Rickshaw

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Aren't the UK's Apaches marinised and used to operate off the UK's LPH, HMS OCEAN?
 

cluttonfred

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Kadija_Man said:
Aren't the UK's Apaches marinised and used to operate off the UK's LPH, HMS OCEAN?

It sure looks that way!
 

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yasotay

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Kadija_Man said:
Aren't the UK's Apaches marinised and used to operate off the UK's LPH, HMS OCEAN?
I am not sure if they are marinized but they were used in support of operations in Libya from the Med.
 

hole in the ground

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656 sqn had aircraft that were 'semi-marinized'. Apaches are dry fit built, i.e. metal on metal contact between components. The ones on Ocean (and i suspect a few more) were stripped and rebuilt with joining compound. To my knowledge, that (and extra TLC) was the extent of the marinization.


a couple of my phots





 

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The British Apaches do also have a manual blade-folding mechanism, unlike most US Apaches, which have fixed blades. That's handy for airlifting as well as shipboard storage. But that's about the extent of it -- they would require much more extensive modification for regular operations at sea. Here's an article discussing some of the mods needed:


http://www.flightglobal.com/news/articles/uk-eyes-apache-modifications-after-libyan-experience-363865/
 

hole in the ground

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I haven't had the opportunity to see up close a non 'marinised' apache's rotors but I don't think the blade fold is really a modification. My recollection may be at fault but the blade fold worked in this fashion:

From spread- the rearmost of two pins holding the blades on is removed and replaced by a sacrificial pin to act as a bearing/pivot. The for'd most pin is then removed and the blades walk aft. Once imposition a block is inserted in the angle between the blades and the hub. The 2 flight pins are used to pin the blade to the block and the block to the hub. The blades are held at the tips with a rig attached to the tail boom.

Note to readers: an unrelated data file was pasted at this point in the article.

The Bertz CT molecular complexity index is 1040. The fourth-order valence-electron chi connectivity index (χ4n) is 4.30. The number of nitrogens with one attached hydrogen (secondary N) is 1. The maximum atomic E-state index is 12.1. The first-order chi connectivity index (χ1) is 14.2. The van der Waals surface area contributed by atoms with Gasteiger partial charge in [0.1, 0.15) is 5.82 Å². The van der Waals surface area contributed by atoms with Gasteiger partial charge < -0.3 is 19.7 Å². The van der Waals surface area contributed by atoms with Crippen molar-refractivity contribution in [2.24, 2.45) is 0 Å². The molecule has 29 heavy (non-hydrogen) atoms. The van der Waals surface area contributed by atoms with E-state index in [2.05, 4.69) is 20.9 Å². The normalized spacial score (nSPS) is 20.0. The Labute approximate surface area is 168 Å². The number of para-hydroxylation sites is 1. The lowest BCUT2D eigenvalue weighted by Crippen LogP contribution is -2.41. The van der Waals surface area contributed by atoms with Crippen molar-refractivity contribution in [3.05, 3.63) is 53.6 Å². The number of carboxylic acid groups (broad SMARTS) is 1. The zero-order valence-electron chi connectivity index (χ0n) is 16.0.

Process is reversed for flight plus an independent inspection to make sure the pins are all secure.

Possibly the blade restraints required modification of the tail. I'm not sure. I'd be surprised if the attachment points exist on standard machines...
 

TomS

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I found Boeing's description here. Seems like the aircraft mods are basically modifying the four bolts for easier removal. The rest of the kit is the saddle and four poles to brace the blades, those spacer blocks, and a handling pole to support the blades while they're being folded.

http://boeing.mediaroom.com/1998-10-15-Boeing-Develops-Blade-Fold-Kit-For-WAH-64-Apache-Longbow-Envisions-Use-By-Defense-Forces-Worldwide
 

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hole in the ground said:
Apaches are dry fit built, i.e. metal on metal contact between components. The ones on Ocean (and i suspect a few more) were stripped and rebuilt with joining compound.

I'll bet that was all kinds of fun. ;D